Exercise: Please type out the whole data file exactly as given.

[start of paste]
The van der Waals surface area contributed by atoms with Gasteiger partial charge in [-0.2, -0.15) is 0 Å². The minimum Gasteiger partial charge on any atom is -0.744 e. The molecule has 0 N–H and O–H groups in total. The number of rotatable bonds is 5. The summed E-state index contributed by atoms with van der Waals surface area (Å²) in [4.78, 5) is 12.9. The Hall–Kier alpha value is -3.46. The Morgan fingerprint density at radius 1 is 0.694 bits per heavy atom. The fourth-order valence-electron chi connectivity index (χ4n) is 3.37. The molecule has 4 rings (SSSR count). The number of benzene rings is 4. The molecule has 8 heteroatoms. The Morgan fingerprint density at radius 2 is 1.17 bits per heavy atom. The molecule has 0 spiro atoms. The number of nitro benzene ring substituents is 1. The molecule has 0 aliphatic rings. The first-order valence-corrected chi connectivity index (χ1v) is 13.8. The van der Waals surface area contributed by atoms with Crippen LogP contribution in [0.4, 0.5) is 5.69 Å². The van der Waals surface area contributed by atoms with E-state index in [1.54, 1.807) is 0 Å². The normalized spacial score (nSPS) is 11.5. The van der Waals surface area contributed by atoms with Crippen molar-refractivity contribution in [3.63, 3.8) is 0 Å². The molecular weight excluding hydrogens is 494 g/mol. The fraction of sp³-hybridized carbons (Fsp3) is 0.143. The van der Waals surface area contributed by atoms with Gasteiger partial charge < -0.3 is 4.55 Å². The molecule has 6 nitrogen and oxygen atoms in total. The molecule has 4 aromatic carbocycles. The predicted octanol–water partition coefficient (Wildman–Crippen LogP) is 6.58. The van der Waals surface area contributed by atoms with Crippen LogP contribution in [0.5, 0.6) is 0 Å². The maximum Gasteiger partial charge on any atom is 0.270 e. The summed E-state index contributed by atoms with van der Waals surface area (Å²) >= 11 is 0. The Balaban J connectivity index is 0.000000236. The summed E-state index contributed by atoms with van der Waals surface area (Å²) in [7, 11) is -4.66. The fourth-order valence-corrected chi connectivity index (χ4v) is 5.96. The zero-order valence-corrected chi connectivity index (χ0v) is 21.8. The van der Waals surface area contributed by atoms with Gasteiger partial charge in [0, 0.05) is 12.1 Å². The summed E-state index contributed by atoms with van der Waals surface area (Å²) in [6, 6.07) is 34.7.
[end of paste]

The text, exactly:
The van der Waals surface area contributed by atoms with Gasteiger partial charge in [-0.2, -0.15) is 0 Å². The minimum Gasteiger partial charge on any atom is -0.744 e. The molecule has 0 N–H and O–H groups in total. The number of rotatable bonds is 5. The summed E-state index contributed by atoms with van der Waals surface area (Å²) in [4.78, 5) is 12.9. The Hall–Kier alpha value is -3.46. The Morgan fingerprint density at radius 1 is 0.694 bits per heavy atom. The fourth-order valence-electron chi connectivity index (χ4n) is 3.37. The molecule has 4 rings (SSSR count). The number of benzene rings is 4. The molecule has 8 heteroatoms. The Morgan fingerprint density at radius 2 is 1.17 bits per heavy atom. The molecule has 0 spiro atoms. The number of nitro benzene ring substituents is 1. The molecule has 0 aliphatic rings. The first-order valence-corrected chi connectivity index (χ1v) is 13.8. The van der Waals surface area contributed by atoms with Crippen LogP contribution in [0.4, 0.5) is 5.69 Å². The van der Waals surface area contributed by atoms with E-state index in [1.54, 1.807) is 0 Å². The normalized spacial score (nSPS) is 11.5. The van der Waals surface area contributed by atoms with Crippen molar-refractivity contribution in [3.63, 3.8) is 0 Å². The molecular weight excluding hydrogens is 494 g/mol. The fraction of sp³-hybridized carbons (Fsp3) is 0.143. The van der Waals surface area contributed by atoms with Gasteiger partial charge < -0.3 is 4.55 Å². The molecule has 6 nitrogen and oxygen atoms in total. The molecule has 4 aromatic carbocycles. The predicted octanol–water partition coefficient (Wildman–Crippen LogP) is 6.58. The van der Waals surface area contributed by atoms with Crippen LogP contribution in [0.5, 0.6) is 0 Å². The maximum Gasteiger partial charge on any atom is 0.270 e. The summed E-state index contributed by atoms with van der Waals surface area (Å²) >= 11 is 0. The Balaban J connectivity index is 0.000000236. The summed E-state index contributed by atoms with van der Waals surface area (Å²) in [7, 11) is -4.66. The fourth-order valence-corrected chi connectivity index (χ4v) is 5.96. The zero-order valence-corrected chi connectivity index (χ0v) is 21.8. The van der Waals surface area contributed by atoms with Gasteiger partial charge in [0, 0.05) is 12.1 Å². The summed E-state index contributed by atoms with van der Waals surface area (Å²) in [6, 6.07) is 34.7.